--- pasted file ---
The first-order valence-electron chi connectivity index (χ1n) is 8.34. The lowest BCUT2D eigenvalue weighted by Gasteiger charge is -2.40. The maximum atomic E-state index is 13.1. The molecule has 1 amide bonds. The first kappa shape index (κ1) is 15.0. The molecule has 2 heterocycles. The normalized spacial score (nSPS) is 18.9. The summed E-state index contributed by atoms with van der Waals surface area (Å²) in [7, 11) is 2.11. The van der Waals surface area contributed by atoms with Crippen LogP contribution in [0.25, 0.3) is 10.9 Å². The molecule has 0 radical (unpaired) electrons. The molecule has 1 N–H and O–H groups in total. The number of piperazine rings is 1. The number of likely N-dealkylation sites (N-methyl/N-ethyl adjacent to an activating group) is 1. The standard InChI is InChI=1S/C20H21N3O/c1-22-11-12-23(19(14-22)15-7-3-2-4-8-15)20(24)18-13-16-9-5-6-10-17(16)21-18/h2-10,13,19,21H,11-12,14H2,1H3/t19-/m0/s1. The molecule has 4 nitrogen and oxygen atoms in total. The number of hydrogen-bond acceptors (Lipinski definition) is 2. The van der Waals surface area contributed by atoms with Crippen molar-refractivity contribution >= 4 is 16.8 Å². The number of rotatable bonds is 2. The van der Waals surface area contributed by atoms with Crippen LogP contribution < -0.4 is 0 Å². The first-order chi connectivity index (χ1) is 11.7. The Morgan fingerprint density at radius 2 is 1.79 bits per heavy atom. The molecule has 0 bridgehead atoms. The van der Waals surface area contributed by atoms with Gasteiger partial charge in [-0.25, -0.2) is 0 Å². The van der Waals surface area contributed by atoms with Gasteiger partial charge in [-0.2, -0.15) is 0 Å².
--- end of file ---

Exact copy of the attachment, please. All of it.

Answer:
The first-order valence-electron chi connectivity index (χ1n) is 8.34. The lowest BCUT2D eigenvalue weighted by Gasteiger charge is -2.40. The maximum atomic E-state index is 13.1. The molecule has 1 amide bonds. The first kappa shape index (κ1) is 15.0. The molecule has 2 heterocycles. The normalized spacial score (nSPS) is 18.9. The summed E-state index contributed by atoms with van der Waals surface area (Å²) in [7, 11) is 2.11. The van der Waals surface area contributed by atoms with Crippen LogP contribution in [0.25, 0.3) is 10.9 Å². The molecule has 0 radical (unpaired) electrons. The molecule has 1 N–H and O–H groups in total. The number of piperazine rings is 1. The number of likely N-dealkylation sites (N-methyl/N-ethyl adjacent to an activating group) is 1. The standard InChI is InChI=1S/C20H21N3O/c1-22-11-12-23(19(14-22)15-7-3-2-4-8-15)20(24)18-13-16-9-5-6-10-17(16)21-18/h2-10,13,19,21H,11-12,14H2,1H3/t19-/m0/s1. The molecule has 4 nitrogen and oxygen atoms in total. The number of hydrogen-bond acceptors (Lipinski definition) is 2. The van der Waals surface area contributed by atoms with Crippen molar-refractivity contribution >= 4 is 16.8 Å². The number of rotatable bonds is 2. The van der Waals surface area contributed by atoms with Crippen LogP contribution < -0.4 is 0 Å². The first-order chi connectivity index (χ1) is 11.7. The Morgan fingerprint density at radius 2 is 1.79 bits per heavy atom. The molecule has 0 bridgehead atoms. The van der Waals surface area contributed by atoms with Gasteiger partial charge in [-0.25, -0.2) is 0 Å². The van der Waals surface area contributed by atoms with Gasteiger partial charge in [-0.2, -0.15) is 0 Å².